Dementia is a widespread neurocognitive condition, but scientists are still learning what factors may predispose to — or protect from — its development. Recent research indicates that the gut microbiota may play a complex role. We spoke to two experts on neurocognitive and neurological conditions to find out more.
Dementia is a general term for a range of progressive diseases that affect the brain. The most common types of dementia include Alzheimer’s disease, vascular dementia, mixed dementia, and Lewy body dementia.
These conditions have similar characteristics, including a reduced ability to think, remember and make decisions and potential problems with communication and visual perception.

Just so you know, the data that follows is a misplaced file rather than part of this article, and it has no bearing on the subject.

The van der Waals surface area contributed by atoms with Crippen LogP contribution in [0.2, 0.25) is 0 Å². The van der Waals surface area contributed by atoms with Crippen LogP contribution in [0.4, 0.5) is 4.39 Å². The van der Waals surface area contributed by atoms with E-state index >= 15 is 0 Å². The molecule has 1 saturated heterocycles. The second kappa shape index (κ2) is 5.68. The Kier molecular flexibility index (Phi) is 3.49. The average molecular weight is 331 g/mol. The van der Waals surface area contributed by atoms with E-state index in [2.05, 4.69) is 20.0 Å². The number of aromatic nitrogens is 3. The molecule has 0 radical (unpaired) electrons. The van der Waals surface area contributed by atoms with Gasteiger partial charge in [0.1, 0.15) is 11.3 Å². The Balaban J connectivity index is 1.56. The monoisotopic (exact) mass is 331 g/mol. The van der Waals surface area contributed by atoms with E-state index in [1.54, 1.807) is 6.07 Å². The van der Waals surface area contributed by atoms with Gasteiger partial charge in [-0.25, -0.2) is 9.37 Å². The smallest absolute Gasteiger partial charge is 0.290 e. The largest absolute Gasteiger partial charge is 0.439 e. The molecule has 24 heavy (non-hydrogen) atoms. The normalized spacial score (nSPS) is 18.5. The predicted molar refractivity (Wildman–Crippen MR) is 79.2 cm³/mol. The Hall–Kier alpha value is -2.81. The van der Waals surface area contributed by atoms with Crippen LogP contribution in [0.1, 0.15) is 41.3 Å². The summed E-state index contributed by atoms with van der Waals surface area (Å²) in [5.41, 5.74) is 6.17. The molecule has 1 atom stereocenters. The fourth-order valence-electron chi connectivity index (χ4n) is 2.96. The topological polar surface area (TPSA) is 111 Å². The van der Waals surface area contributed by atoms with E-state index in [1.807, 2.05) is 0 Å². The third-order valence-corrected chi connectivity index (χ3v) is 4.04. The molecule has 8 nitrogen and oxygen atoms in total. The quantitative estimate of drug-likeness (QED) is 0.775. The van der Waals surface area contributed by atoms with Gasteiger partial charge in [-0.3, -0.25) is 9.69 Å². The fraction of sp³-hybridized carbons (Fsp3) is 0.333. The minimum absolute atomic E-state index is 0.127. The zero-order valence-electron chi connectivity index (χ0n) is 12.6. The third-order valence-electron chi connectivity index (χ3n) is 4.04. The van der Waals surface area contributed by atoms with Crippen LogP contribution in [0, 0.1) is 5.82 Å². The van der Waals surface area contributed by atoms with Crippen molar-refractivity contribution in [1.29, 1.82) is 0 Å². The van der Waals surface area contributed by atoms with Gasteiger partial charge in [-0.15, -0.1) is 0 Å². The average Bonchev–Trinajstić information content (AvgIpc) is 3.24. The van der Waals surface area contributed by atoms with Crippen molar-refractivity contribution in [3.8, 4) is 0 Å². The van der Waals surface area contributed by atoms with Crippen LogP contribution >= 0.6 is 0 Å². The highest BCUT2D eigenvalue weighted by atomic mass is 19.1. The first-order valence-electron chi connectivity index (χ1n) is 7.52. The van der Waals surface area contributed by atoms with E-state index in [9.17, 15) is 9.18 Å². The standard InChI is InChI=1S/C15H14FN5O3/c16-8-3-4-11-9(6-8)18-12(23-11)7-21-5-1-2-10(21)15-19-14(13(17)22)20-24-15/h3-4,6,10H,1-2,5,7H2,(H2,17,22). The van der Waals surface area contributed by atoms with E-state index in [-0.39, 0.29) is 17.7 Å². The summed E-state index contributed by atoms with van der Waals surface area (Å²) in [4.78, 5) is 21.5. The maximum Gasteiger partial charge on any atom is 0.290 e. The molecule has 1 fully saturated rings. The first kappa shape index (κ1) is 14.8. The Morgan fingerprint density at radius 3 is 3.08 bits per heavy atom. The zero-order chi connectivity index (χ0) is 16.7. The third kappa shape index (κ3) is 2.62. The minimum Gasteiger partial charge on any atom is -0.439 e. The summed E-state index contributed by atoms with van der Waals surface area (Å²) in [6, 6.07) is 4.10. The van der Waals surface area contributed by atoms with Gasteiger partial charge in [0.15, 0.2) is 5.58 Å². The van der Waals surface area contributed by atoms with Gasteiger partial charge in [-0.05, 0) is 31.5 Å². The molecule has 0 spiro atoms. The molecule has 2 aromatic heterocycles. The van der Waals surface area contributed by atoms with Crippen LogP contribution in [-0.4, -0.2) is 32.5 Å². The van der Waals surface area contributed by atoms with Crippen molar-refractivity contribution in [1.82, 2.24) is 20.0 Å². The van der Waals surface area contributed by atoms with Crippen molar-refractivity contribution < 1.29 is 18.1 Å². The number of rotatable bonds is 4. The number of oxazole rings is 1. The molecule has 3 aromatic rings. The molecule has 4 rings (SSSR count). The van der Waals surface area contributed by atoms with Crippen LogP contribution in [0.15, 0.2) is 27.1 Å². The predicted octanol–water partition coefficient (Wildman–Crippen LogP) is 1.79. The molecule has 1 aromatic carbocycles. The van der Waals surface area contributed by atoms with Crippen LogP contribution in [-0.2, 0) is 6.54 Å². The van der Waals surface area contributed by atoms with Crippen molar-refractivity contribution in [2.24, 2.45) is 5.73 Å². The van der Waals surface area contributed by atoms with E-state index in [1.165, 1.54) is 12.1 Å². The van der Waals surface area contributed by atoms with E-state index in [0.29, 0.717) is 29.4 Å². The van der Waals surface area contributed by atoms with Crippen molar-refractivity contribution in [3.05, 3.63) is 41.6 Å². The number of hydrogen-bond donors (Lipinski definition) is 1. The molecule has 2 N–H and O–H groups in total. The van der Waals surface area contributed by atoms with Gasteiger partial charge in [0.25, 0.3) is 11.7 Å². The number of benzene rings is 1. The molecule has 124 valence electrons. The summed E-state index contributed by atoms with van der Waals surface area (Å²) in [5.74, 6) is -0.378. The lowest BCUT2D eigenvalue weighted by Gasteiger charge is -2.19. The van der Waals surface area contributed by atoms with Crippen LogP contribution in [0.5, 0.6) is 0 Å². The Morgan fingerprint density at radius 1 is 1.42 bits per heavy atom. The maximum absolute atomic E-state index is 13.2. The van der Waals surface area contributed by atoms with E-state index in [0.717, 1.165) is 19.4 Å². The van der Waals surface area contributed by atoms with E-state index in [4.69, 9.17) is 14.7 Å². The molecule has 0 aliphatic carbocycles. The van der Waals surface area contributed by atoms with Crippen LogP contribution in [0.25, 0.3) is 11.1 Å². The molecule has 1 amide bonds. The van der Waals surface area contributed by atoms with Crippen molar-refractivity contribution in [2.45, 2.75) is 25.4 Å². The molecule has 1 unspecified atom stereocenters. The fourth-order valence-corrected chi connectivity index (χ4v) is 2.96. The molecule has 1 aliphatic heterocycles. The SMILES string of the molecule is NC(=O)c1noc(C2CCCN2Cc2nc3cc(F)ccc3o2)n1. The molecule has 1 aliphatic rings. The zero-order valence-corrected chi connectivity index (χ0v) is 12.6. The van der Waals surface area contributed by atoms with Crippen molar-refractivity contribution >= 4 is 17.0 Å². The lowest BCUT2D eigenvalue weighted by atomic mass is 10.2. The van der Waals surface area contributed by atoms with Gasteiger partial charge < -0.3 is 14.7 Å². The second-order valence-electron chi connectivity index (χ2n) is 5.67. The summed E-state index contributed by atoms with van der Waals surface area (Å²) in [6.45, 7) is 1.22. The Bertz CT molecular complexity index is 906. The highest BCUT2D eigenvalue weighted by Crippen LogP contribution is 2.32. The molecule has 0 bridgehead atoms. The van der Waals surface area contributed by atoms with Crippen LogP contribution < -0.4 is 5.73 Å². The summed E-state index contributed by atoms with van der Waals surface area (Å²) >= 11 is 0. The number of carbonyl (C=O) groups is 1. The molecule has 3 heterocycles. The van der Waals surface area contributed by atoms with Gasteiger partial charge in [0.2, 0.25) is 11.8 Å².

Biologically, dementia results from the damage or loss of nerve cells called neurons in the brain and their connections. When the damage stops the neurons from sending and receiving messages effectively, it affects how the body functions. The symptoms that each person experiences will vary depending on the type of dementia and which neurons are damaged.
Infectious bacteria, viruses, or fungi can cause neuron damage by activating the brain’s inflammatory cells, known as the microglia.